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The Student News Site of University of Chicago Laboratory High School

U-High Midway

The Student News Site of University of Chicago Laboratory High School

U-High Midway

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Helping Heart: Michael Wells is driven to help people who can’t help themselves

Bryce Light
Family Focus Michael Wells, PACE driver and landlord, has always been driven to help people. Led by his heart, Mr. Wells hopes to be a role model for the younger generation of his family.

For a long time, Michael Walls knew he wanted to help people. There had always been something inside of him that wanted to make sure that no one had to live like he lived growing up in the Robert Taylor homes in Chicago. 

“Growing up was a little struggle,” Mr. Walls said. 

But that didn’t stop him. He knew that to get out of that struggle, he had to work his way out.

Michael Walls is a helper at heart. In the jobs he’s had, from working at Jewel-Osco to now working for PACE and renting out buildings, the only thing he has had on his mind was making sure people were helped. 

Sasha Walls, Mr. Walls’ sister, said that growing up, Michael always put family first and wanted to make sure that everyone was doing well. 

“His heart is really big, especially for people who are in need,” Ms. Walls said. “We are really close to our grandmother, and she uses PACE a lot. He’s always trying to come up with ways that he can help make things easier for people. He’s a king — to me a king just makes sure that everything is taken care of no matter what.”

In 2021, he bought a two-flat building in the Woodlawn neighborhood because of his own rent being unfairly raised in the middle of the pandemic. After the news of the rent being raised from $1,200 to $2000, Mr. Walls decided that he could rent out the building.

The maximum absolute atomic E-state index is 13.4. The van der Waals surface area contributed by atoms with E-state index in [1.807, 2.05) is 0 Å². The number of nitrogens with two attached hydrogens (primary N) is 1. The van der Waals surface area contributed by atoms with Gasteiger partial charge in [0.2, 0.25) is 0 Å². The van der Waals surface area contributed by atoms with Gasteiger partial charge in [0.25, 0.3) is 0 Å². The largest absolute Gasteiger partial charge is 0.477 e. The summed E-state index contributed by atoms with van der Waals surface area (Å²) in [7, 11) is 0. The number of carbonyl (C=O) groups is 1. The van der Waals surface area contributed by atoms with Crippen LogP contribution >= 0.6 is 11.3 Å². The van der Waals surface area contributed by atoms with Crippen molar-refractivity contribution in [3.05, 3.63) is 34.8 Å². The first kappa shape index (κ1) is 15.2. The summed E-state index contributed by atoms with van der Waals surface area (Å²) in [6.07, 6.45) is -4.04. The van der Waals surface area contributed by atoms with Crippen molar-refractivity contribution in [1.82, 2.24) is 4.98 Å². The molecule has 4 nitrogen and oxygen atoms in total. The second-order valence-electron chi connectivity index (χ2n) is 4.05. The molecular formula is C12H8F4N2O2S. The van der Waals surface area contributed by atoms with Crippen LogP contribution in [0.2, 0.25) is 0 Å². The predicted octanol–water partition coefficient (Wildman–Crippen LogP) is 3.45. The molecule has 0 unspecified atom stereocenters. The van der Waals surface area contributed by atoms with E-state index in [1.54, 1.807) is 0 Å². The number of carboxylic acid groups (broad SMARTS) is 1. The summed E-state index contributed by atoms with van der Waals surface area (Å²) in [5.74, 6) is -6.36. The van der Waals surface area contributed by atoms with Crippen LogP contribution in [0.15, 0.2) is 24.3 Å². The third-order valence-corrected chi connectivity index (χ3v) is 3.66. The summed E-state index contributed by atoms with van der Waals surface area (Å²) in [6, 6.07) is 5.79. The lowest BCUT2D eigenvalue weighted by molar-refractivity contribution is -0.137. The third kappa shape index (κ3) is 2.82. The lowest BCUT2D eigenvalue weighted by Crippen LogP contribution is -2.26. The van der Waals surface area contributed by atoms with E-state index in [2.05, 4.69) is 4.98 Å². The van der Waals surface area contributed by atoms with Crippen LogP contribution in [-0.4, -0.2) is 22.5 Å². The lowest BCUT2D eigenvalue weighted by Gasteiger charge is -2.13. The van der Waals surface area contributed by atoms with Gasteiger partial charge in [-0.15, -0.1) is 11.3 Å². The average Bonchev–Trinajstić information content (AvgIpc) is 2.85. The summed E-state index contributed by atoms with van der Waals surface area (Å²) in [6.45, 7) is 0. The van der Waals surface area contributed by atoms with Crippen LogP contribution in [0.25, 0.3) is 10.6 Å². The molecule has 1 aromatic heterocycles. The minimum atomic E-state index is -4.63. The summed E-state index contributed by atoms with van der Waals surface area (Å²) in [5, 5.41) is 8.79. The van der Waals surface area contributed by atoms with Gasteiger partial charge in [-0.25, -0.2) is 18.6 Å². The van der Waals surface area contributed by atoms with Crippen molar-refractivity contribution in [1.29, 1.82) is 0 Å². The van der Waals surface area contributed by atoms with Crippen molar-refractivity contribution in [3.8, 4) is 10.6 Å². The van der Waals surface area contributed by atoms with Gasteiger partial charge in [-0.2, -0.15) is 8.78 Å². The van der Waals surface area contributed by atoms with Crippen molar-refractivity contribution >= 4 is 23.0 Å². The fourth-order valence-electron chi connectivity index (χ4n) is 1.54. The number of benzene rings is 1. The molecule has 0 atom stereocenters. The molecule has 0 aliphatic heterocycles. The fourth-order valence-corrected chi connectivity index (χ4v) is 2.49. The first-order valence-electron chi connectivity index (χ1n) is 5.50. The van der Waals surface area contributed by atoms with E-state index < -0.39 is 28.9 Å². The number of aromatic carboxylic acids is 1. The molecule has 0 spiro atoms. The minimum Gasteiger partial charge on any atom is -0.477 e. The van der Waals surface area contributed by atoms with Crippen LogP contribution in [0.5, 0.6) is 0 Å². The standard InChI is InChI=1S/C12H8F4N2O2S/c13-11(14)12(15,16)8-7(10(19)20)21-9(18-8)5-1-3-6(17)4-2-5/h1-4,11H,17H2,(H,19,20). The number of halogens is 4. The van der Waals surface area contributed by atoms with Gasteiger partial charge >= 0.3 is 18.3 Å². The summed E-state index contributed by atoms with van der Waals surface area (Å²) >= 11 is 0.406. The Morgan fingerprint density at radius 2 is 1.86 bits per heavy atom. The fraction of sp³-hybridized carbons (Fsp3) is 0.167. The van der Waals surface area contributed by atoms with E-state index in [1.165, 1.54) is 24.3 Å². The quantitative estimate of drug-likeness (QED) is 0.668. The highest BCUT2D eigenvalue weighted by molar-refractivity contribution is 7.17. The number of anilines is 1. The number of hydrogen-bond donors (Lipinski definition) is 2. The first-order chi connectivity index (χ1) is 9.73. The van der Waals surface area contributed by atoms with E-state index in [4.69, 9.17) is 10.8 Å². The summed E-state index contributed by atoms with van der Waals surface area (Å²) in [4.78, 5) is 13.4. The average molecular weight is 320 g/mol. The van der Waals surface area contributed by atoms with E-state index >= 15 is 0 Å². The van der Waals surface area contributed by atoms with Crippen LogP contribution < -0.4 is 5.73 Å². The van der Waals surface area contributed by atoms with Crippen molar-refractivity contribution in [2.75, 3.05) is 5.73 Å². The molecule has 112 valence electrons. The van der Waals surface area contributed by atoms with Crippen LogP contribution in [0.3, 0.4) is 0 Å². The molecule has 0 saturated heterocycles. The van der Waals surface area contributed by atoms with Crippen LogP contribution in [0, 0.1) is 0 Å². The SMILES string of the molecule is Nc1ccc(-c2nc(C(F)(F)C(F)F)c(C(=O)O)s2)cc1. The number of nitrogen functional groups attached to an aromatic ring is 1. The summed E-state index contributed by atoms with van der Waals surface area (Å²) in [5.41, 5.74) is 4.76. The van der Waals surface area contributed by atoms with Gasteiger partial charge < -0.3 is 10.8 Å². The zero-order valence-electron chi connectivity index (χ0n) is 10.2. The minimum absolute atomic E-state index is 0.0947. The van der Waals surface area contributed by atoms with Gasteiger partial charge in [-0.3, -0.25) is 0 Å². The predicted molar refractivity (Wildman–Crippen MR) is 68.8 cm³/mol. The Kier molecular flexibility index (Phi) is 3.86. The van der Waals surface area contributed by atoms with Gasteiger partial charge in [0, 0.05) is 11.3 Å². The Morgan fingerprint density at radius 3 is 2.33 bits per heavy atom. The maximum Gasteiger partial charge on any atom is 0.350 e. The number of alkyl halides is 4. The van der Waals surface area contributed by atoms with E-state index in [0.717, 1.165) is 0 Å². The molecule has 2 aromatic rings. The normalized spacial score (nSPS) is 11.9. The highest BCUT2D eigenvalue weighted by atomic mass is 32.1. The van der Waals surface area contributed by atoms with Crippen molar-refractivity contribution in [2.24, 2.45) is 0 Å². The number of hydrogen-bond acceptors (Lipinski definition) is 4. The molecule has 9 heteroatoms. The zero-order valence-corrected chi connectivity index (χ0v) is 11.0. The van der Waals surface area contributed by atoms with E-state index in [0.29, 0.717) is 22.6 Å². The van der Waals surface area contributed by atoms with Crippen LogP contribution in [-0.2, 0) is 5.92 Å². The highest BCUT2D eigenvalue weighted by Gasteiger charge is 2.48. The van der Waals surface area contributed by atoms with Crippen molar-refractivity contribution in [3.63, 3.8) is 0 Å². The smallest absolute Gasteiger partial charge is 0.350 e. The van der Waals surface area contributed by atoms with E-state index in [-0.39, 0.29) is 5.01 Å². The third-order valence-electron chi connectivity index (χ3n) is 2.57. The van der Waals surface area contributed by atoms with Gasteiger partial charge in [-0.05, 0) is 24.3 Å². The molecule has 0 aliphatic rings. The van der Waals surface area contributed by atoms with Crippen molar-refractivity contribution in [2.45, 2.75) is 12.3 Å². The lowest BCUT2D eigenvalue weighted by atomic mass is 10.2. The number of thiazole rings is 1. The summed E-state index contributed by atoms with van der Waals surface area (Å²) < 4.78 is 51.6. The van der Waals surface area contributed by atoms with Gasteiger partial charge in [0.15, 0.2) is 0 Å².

“I bought it for me and my sister because I was tired of renting from other people,” he said. “So that’s what lit the fire under me, like, ‘Hey just get your own building!’ I had read a lot of articles about how we should own our own properties and businesses and that sort of thing. So I was ready and that’s how I got the building.”

Purchasing his own building was a big step, and then buying a house in west suburban Woodridge was a leap — only to start renting out his two homes six months later. 

But before that, Mr. Walls started out at Jewel-Osco for 13 years. He started out as a grocery bagger and a cart handler, then three months later he worked at the service desk.

Mr. Walls then moved to an assistant and then a customer service manager a couple of years later. Helping customers came naturally to him. 

He said, “I just have the personality of customer service.”

He knew that the key to his job was the customers, that treating them right and helping them would be the key to his success. That mentality stayed with Mr. Walls when he bought his properties. 

So from Jewel-Osco to PACE he went, with hopes of having a bigger impact on people. Then when the opportunity to rent buildings to people came along, he knew this was his chance to make an impact.